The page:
How can I retrieve my files that have been deleted from the Recycle Bin?
The Recycle Bin is one the essential parts of our computer software which allows moving a deleted item to a different directory temporarily. When a file is actually deleted by emptying the Recycle Bin, the FILE ALLOCATION TABLE replaces the first character of the filename with a character”?” indicating that this space is now available. However, the file still remains on the drive until it is overwritten by another file.
Point to note~ File Allocation Table – “FAT” for short-form – is a “table of contents” of where all files are stored on the hard drive. When a user gives request to obtain a file then it is made from the computer, the FAT is first looked at, and then the file is loaded (allocated) from the listed location.
Before attempting to do anything else with the computer, which might overwrite the “now marked” empty space listed in the Recycle Bin, consider using a utility such as Norton Undelete. This program will show you a list of deleted files on the hard drive; each deleted file listed will have a missing character (a Question Mark “?”). If the file is healthy (being, that it was not yet overwritten by another file), you may attempt to “fill in the blank” with the Question Mark and try to retrieve the deleted file.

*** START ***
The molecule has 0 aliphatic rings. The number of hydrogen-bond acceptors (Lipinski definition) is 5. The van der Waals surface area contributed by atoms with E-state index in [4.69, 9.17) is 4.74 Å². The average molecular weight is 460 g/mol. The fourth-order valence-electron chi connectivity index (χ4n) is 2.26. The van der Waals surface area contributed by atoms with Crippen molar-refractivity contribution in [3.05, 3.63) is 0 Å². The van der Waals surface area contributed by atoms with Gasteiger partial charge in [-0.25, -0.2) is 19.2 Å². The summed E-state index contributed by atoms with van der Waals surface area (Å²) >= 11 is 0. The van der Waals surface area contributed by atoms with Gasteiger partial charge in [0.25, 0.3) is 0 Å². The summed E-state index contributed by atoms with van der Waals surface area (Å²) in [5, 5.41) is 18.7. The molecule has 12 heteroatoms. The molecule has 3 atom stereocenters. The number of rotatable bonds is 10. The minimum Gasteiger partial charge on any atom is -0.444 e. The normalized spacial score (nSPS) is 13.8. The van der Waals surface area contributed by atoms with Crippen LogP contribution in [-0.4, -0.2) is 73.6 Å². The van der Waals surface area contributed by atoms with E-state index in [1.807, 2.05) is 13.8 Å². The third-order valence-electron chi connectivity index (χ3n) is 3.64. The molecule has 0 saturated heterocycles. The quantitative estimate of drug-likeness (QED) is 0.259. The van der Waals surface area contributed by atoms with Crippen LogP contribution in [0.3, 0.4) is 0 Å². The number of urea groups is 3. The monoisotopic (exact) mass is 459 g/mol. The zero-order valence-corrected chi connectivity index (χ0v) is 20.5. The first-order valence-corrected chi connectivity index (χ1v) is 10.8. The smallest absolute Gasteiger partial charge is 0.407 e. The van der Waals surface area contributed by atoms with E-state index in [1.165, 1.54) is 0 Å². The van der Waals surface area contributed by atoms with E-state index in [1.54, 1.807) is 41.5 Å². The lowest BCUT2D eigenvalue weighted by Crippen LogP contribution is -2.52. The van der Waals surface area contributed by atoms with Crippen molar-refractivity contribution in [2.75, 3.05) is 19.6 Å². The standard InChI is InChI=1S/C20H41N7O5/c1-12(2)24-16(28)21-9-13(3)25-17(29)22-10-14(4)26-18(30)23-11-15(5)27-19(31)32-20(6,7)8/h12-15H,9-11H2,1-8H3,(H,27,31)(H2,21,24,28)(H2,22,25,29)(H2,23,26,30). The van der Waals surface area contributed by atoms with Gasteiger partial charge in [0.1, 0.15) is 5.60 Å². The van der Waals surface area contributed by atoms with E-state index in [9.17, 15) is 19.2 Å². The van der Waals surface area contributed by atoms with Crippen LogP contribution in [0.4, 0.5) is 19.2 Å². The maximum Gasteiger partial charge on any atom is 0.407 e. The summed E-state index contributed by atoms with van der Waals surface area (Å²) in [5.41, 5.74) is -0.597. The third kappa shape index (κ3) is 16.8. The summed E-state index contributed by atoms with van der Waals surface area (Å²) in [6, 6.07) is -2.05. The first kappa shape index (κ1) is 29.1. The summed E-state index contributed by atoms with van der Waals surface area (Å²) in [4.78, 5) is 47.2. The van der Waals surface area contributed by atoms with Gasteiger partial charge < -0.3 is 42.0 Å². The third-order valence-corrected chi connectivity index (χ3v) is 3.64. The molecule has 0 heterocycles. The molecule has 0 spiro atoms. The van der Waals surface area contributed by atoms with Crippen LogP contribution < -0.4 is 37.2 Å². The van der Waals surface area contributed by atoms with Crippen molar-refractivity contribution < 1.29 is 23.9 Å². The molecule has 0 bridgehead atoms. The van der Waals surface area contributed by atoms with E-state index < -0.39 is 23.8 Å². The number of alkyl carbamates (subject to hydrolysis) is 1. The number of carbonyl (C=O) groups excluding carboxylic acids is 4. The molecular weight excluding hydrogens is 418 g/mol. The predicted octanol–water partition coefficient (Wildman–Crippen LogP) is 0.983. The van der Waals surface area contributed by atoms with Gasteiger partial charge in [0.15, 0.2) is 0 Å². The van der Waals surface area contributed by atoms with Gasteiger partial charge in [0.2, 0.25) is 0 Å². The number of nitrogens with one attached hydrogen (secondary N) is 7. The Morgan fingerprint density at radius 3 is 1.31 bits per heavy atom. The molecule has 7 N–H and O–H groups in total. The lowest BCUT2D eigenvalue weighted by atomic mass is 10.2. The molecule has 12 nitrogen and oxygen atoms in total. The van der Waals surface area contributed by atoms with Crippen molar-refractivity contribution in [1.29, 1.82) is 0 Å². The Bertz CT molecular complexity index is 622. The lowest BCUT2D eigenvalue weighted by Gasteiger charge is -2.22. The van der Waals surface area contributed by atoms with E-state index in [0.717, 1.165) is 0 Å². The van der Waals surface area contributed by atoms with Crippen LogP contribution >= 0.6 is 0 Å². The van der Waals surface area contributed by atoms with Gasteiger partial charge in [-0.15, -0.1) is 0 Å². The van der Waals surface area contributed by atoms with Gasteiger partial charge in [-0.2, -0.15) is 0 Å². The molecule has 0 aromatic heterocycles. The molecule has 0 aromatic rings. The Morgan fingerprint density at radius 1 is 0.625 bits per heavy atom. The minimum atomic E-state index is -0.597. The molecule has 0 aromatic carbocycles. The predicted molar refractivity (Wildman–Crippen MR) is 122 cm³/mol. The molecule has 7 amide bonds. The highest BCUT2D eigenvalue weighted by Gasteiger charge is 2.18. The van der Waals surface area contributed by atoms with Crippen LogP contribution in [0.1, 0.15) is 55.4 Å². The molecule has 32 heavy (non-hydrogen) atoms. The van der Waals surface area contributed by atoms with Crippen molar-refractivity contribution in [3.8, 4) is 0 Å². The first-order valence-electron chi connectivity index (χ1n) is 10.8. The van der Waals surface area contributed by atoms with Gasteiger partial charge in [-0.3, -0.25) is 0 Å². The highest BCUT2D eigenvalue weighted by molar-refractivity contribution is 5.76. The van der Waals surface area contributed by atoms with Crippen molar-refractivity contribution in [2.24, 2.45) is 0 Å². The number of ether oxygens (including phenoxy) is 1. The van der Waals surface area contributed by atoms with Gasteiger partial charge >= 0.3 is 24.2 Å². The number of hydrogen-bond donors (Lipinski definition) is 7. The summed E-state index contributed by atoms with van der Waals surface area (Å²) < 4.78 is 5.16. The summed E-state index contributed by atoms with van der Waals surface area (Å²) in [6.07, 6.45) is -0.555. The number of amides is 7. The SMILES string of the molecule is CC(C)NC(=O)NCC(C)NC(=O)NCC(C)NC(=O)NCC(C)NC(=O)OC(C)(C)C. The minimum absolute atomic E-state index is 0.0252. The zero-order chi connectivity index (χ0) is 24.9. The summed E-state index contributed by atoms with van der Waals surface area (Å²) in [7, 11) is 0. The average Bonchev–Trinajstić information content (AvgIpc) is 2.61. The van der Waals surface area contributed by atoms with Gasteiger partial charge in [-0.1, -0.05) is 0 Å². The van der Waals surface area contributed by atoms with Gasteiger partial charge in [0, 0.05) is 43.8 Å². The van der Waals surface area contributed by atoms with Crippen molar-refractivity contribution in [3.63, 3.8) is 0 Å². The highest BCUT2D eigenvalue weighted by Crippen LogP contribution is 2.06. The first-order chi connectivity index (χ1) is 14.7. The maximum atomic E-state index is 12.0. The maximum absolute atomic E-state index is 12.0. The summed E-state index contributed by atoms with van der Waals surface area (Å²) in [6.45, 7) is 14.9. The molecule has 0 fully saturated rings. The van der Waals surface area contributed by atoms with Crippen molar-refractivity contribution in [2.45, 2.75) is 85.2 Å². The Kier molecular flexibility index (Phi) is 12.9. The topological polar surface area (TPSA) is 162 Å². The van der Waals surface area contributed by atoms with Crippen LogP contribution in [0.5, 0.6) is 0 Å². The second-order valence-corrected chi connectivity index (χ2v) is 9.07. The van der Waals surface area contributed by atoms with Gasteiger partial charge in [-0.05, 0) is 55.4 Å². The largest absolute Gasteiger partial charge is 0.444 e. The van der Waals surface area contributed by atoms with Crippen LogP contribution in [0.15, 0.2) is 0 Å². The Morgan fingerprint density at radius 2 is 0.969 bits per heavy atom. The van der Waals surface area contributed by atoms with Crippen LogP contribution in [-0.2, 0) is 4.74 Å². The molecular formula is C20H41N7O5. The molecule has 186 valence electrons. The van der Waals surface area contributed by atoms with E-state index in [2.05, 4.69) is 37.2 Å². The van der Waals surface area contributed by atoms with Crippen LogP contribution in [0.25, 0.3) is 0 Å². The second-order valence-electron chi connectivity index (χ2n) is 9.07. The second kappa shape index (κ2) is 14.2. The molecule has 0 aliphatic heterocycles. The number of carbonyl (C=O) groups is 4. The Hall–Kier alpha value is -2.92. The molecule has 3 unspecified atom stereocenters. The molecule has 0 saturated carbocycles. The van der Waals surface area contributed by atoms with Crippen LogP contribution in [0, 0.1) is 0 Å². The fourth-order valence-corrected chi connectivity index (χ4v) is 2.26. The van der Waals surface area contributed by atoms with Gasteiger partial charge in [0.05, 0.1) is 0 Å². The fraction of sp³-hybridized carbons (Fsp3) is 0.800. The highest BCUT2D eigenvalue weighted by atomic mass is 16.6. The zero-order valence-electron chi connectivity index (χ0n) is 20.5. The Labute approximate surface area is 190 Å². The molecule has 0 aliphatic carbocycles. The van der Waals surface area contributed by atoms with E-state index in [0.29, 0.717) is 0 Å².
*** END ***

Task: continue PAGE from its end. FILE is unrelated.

Depending on your flavor of Windows, there are Shareware / Freeware programs to undelete files – some require technical knowledge as they simply read whichever formula File Allocation Table you use – FAT, FAT32, NTFS(4) NTFS5, etc.
The recycle bin is really another folder where all your “deleted” files are stored in case you ever have a change of mind and want to restore them. When you empty the recycle bin, you “delete” them, but this only knocks the file markers down, it doesn’t erase the data.
Immediately after you delete a file it is still on the drive, the computer just cannot see it anymore and space is freed up so the computer can re-write over it.
I suggest downloading the freeware program “PC Inspector File Recovery” available from WebAttack; the download is about 2.9 MB. This program will recover anything — except erased or wiped files, of course.
Note: This is not Spyware / Adware. It’s really free! A few mouse-clicks and you will have your file back. There is a no-brainer short tutorial in the help file. You can recover the deleted file from the “Recycled” folder (it will have a different name), or even better from the original folder, if you can remember where you originally deleted it from (it will have the same name as the original). Save the recovered file where you want.
Now if you want to give a try and go for this extra information.
There are programs that do a sort of reverse process in which they first go to the physical hard disk and read the files. Then they record the files’ locations in the table of contents so that the files “exist” again and the OS knows of their “existence”. This is what “data” recovery is; re-writing the table of contents if it is accidentally erased.
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